German airline Lufthansa is set to follow in the footsteps of British Airways by charging passengers a fee if they wish to book a specific seat in advance.
Although Lufthansa has yet to make an official announcement, Business Traveller can reveal that passengers flying both short- and medium-haul routes will soon be paying an advance seat reservation (ASR) fee should they wish to pre-reserve their favourite seat.
At the present time there are no plans to introduce an ASR charge for long-haul flights. And the fee itself is expected to be introduced later this year.
Not long ago, BA became perhaps the first big carrier to introduce such a fee. BA's move aroused much controversy among its passengers, including those who contribute to our forum.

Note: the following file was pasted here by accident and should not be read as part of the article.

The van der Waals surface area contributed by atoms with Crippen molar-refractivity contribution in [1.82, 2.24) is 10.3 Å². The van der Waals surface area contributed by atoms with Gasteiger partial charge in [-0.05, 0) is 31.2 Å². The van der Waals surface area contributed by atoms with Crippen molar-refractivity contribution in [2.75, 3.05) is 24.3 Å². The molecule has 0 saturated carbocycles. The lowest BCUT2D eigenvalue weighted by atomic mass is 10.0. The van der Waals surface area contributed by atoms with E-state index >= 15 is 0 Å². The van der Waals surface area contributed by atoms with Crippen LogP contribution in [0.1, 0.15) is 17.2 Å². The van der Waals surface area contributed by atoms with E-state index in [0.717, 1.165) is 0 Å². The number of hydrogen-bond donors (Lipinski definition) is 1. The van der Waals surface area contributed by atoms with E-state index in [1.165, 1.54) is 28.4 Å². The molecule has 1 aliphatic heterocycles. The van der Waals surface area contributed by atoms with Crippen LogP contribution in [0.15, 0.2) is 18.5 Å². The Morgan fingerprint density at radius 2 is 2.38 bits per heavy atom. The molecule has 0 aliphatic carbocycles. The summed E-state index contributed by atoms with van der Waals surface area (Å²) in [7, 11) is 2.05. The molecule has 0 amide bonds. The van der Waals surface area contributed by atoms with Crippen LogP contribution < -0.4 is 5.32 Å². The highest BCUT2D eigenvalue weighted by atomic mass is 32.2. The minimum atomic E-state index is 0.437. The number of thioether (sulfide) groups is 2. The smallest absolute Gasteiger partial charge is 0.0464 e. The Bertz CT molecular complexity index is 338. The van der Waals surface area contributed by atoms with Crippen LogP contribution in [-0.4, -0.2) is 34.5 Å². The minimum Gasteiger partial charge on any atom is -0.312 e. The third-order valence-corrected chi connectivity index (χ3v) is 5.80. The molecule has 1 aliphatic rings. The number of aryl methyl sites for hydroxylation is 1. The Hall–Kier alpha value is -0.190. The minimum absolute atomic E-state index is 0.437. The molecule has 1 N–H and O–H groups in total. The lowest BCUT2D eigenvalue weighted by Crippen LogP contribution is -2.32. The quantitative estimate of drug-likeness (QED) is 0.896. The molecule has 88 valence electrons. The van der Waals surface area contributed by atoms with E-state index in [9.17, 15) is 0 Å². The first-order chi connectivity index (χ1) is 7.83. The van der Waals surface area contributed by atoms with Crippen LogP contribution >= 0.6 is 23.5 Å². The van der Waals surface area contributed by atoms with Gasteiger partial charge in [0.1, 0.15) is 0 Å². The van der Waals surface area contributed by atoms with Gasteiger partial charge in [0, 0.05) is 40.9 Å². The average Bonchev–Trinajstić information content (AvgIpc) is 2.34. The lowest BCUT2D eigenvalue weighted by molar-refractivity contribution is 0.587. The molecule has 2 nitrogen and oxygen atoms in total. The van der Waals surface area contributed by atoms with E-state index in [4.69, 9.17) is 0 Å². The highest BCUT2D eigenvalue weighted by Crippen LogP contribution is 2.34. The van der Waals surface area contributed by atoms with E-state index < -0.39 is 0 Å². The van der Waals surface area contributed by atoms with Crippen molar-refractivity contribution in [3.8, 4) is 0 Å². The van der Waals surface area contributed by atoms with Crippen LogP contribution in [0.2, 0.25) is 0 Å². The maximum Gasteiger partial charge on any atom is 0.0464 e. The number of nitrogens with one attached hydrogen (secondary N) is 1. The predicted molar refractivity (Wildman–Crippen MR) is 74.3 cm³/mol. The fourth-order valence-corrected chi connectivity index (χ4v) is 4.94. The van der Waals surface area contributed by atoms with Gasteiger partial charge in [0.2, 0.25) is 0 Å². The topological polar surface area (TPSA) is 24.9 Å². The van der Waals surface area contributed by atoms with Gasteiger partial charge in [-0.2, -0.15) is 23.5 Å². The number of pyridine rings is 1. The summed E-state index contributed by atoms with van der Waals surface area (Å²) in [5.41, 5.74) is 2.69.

It is understood that Lufthansa will levy ASR fees of five euros and 15 euros for flights over short- and medium-haul routes. As with BA, there will be exemptions.
Lufthansa will not levy the ASR fee to HON Circle members, Senator cardholders and those economy passengers booking the higher fare tariffs. It means that these valued passengers can block off their favourite seat in advance; this wasn't possible before.
But Lufthansa will levy the fee to passengers booking the cheaper tariff tiers. The airline says that although a fee is payable (for passengers booking this fare category) they can now pre-select a seat which could not be done before.
Ancillary fees like ASR are increasingly necessary for airlines to survive. Aviation specialist Ruediger Kiani-Kress, of Germany's business weekly Wirtschaftswoche, notes: "Airlines are suffering more than any other industry under the weak global economy. Given the intense competition and the easy price comparisons through internet portals, the airlines' normal ticket revenue can hardly increase. So they try to get money through higher fees."
For more information on ancillary fees, refer to the "Strings Attached" feature in the July/August issue of Business Traveller.